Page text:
3D TVs Aren't Moving As Fast As Expected 
Home Theater News Industry-Trade News
Written by Dick Ward   
Thursday, 14 October 2010

It's not a surprise that 3D televisions are moving slowly.  There isn’t much content available, and what little there is tends to be exclusive to a particular piece of hardware.  For whatever reason though, manufacturers expected a much larger adoption rate.

According to Display Search researcher Paul Gagnon, the biggest problem is that buyers are used to a particular pricing scheme.  "North American consumers in particular appear to be playing a waiting game," he says.  "Set makers have trained consumers to expect rapid price falls for new technology, and consumers seem happy to wait a little."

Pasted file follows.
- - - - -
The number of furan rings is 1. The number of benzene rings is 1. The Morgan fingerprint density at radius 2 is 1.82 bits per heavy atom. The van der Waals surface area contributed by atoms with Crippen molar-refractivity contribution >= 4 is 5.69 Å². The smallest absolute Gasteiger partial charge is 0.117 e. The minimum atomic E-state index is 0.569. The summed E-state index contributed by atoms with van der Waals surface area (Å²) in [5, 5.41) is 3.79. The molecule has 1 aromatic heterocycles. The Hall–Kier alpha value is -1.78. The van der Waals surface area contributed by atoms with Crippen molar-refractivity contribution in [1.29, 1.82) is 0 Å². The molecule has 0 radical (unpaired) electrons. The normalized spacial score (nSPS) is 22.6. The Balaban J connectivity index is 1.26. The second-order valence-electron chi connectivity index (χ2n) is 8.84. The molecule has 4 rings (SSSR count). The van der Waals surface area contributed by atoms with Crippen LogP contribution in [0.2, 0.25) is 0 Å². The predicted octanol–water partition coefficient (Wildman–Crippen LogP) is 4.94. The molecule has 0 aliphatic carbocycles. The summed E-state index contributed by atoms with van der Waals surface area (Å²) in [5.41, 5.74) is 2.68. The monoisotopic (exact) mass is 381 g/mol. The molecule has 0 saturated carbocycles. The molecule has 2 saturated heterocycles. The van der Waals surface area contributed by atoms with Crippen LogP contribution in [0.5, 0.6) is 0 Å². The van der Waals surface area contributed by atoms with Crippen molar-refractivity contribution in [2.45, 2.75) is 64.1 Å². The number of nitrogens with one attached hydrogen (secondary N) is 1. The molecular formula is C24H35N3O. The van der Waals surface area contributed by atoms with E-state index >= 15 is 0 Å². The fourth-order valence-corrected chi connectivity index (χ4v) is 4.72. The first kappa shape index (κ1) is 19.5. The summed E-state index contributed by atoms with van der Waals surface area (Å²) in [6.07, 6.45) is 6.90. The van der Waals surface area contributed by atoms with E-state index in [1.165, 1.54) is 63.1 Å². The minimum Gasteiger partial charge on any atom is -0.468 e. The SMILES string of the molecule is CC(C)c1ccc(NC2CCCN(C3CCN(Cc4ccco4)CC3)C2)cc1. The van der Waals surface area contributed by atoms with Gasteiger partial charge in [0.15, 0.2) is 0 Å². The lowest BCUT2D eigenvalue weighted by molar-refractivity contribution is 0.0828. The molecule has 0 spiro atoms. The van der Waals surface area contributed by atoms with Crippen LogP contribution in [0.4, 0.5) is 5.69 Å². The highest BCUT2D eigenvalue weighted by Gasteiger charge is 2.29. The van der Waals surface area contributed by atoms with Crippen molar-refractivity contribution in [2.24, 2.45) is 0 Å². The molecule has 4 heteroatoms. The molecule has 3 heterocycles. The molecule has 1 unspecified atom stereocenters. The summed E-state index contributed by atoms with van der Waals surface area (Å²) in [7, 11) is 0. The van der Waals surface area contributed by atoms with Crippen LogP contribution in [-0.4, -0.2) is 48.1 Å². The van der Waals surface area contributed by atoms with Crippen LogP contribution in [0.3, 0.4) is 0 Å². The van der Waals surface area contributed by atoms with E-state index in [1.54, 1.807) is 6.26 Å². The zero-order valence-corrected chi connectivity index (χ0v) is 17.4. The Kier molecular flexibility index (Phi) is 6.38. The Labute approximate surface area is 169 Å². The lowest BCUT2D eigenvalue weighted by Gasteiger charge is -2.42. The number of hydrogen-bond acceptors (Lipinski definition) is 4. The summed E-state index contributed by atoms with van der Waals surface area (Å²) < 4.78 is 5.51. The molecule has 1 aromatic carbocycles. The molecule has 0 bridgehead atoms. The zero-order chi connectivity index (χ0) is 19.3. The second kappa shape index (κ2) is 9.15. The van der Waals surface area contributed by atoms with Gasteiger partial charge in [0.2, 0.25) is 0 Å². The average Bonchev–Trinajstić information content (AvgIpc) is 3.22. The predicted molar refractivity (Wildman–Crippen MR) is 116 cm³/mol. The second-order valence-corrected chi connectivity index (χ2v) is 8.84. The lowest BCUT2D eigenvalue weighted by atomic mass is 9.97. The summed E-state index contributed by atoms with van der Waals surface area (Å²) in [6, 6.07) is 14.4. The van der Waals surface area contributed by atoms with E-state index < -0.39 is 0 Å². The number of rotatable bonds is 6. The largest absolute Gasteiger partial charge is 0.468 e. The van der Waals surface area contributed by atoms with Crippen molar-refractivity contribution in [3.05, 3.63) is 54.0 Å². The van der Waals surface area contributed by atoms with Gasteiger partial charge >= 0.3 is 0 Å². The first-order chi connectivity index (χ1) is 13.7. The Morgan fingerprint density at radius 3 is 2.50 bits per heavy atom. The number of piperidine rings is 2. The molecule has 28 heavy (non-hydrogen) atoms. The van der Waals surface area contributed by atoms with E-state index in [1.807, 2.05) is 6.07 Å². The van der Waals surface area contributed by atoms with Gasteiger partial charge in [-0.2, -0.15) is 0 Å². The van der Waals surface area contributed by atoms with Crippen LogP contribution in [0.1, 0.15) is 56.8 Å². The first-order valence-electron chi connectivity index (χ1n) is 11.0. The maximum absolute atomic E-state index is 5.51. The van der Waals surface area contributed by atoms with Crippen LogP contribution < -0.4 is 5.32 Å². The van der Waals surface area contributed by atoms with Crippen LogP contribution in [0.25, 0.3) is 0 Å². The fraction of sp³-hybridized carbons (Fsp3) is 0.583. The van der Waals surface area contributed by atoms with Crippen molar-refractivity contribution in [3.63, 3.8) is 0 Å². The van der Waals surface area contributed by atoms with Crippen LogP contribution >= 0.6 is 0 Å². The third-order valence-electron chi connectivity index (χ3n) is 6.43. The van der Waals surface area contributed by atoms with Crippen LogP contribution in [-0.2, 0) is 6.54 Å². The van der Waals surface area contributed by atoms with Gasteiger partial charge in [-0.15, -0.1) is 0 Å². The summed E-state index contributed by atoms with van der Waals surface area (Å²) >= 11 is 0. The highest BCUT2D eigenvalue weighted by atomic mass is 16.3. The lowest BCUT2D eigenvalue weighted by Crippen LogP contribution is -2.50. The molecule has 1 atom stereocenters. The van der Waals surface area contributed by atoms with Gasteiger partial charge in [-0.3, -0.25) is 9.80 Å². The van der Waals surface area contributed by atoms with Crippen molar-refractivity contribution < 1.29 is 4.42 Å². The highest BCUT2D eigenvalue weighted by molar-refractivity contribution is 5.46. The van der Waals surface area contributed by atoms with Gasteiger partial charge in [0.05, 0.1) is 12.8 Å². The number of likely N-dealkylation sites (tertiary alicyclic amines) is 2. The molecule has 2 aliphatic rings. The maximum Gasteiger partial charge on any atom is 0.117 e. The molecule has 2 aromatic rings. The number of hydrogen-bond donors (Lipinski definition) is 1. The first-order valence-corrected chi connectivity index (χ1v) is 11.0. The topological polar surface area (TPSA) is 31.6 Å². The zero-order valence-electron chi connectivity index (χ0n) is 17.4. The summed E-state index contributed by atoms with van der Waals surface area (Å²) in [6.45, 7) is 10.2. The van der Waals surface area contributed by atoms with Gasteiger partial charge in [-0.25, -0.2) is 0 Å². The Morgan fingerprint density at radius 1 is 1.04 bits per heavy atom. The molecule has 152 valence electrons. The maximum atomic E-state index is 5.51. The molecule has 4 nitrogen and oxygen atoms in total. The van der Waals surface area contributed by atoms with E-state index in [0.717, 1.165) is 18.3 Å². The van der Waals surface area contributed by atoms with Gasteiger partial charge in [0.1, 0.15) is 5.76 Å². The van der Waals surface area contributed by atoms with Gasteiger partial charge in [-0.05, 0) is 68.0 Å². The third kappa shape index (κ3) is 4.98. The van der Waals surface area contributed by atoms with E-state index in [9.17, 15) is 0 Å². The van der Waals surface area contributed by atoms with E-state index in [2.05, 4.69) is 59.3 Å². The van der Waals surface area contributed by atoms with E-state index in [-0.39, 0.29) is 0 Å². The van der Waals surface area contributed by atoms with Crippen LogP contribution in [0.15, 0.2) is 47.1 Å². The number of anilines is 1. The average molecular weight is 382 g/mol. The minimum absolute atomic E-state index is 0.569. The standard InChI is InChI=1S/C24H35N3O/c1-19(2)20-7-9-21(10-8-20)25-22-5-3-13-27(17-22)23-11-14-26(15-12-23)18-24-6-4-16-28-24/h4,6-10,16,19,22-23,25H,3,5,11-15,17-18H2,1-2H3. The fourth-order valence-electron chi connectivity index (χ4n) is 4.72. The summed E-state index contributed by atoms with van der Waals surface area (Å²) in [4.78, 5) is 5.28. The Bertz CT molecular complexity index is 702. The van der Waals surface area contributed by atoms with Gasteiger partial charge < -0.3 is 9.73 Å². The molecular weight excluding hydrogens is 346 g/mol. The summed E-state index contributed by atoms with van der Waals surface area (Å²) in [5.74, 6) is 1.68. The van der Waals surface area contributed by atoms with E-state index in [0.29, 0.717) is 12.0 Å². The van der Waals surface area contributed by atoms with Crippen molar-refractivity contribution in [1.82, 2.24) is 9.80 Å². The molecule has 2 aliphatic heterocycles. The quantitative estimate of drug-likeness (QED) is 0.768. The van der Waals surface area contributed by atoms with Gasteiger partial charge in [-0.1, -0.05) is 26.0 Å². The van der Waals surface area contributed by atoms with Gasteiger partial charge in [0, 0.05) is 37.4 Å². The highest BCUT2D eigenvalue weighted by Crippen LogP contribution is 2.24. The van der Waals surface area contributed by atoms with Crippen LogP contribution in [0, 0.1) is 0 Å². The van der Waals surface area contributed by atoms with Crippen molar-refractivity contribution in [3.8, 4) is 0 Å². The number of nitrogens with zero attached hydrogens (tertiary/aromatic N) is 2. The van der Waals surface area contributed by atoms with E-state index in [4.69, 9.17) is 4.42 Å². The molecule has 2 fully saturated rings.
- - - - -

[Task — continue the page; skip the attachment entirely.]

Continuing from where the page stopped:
Another interesting note is that the typical sales rates show there's a 1:1 ratio of sales when it comes to 3D glasses and 3D sets.  That number indicates that a large number of people who buy 3D sets aren't actually using the 3D capabilities.

"A healthy level would be closer to two pairs of 3D glasses per TV," says Paul Grey, director of TV electronics research for Display Search.  "It’s clear that these sets at best are being chosen for future-proofing, and at worst it’s an indication that consumers cannot buy a premium set without 3D."

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